I thoroughly enjoyed both books, different as they are, and found myself utterly engrossed in the almost impossibly difficult struggles to survive in environments where man was clearly not meant to tread. In both cases, the natural environment is so inimical to human life that it is perceived by the survivors/victims as possessing an active, malevolent desire to destroy them.
It makes for gripping reading. But being a gamer, it also made me wonder why Man vs. Nature struggles, so compelling to read as narratives, are so rare in roleplaying games.
My instinctive reaction to a typical Man vs. Nature conflict as a roleplaying episode is that it would be rather boring, although I’m not immediately sure why that is. There is nothing about game rules that would stop you from putting together a survival scenario like the ones described in the two books above. Consider the roleplaying actions a sea-based arctic survival scenario would involve:
- Successfully navigate your ship through icy waters and avoid getting lost or trapped in the ice.
- Send expeditions out to hunt for food, often hunting dangerous animals (think polar bears).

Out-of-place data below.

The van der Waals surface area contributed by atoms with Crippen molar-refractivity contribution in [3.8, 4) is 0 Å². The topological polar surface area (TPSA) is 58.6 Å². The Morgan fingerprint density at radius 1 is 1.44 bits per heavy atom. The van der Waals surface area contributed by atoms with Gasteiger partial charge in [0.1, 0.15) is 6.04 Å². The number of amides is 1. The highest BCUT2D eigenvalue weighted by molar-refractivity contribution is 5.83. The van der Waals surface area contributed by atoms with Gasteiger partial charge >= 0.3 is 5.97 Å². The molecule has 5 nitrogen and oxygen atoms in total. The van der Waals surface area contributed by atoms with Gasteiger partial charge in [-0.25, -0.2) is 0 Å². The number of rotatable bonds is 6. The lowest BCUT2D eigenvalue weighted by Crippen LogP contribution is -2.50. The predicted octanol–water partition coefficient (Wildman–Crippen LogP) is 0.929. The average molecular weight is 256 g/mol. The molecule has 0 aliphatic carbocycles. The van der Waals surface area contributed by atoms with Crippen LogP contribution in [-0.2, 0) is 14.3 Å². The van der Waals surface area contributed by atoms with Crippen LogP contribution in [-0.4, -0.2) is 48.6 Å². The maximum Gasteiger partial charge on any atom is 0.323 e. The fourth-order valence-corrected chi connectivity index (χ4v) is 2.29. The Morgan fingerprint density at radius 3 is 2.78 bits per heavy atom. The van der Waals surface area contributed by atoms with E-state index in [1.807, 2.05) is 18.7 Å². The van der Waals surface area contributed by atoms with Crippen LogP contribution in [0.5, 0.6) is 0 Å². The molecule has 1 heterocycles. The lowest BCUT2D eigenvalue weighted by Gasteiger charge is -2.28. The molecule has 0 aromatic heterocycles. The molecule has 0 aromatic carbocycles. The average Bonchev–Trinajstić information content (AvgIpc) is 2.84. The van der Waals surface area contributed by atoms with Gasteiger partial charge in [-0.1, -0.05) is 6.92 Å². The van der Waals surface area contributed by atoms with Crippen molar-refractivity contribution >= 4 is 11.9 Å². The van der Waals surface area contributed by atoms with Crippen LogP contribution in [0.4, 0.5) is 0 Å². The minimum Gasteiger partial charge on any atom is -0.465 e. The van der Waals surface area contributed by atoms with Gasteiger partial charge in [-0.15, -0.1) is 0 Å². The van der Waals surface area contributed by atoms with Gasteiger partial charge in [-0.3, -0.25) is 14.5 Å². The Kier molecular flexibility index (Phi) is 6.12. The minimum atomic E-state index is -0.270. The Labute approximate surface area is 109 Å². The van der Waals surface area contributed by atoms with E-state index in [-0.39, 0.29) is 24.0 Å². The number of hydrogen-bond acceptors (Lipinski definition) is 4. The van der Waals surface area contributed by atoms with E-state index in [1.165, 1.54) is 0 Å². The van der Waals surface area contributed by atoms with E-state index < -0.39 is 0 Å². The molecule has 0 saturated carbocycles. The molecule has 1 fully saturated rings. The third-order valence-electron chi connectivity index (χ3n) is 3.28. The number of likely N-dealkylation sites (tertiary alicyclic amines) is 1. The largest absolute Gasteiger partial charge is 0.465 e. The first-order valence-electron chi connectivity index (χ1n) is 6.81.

- Avoid scurvy and disease.
- Keep party morale up and put down mutinees as needed.
- Jury-rig shelter and equipment to stay alive.
- Repair continual damage inflicted on your ship by the environment.
- Avoid going mad yourself.
In most RPGs I’ve played, weather, environmental danger, and survival are abstracted into a few modifiers or die rolls done on the side—and usually just to find out if you’ll suffer any combat penalties from starvation or snowy terrain. Or else the challenge of survival is represented by a handful of “environmental challenges” that you overcome once and then get on with the scenario’s other, more interesting challenges. The handful of games I’ve played that featured straight environmental challenges (like the iceberg-scaling in “The Trail of Tsathoggua” for Call of Cthulhu) were actually kind of boring. The players rolled dice, occasionally took damage or suffered a penalty when they failed a roll, and then we got on with more interesting stuff. There was neither much tension in the challenge nor a meaningful sense of accomplishment upon overcoming it.
Have you ever run a game that featured explicit environmental challenges that really worked? Have you ever made the challenge of simply surviving something that was as tense and entertaining as an epic battle or other more traditional roleplaying challenge? How did you do it?
Note: for a related discussion, see Justin Achilli’s thoughts on the concept of exploration in games. I think a big part of a successful exploration-based game would be getting the “survival” part down solid, since part of the historical allure of exploration is the challenge of surviving in the strange new environment you’re exploring. And I think it’s telling that genuine exploration and environmental survival aren’t prominent in most published RPGs.by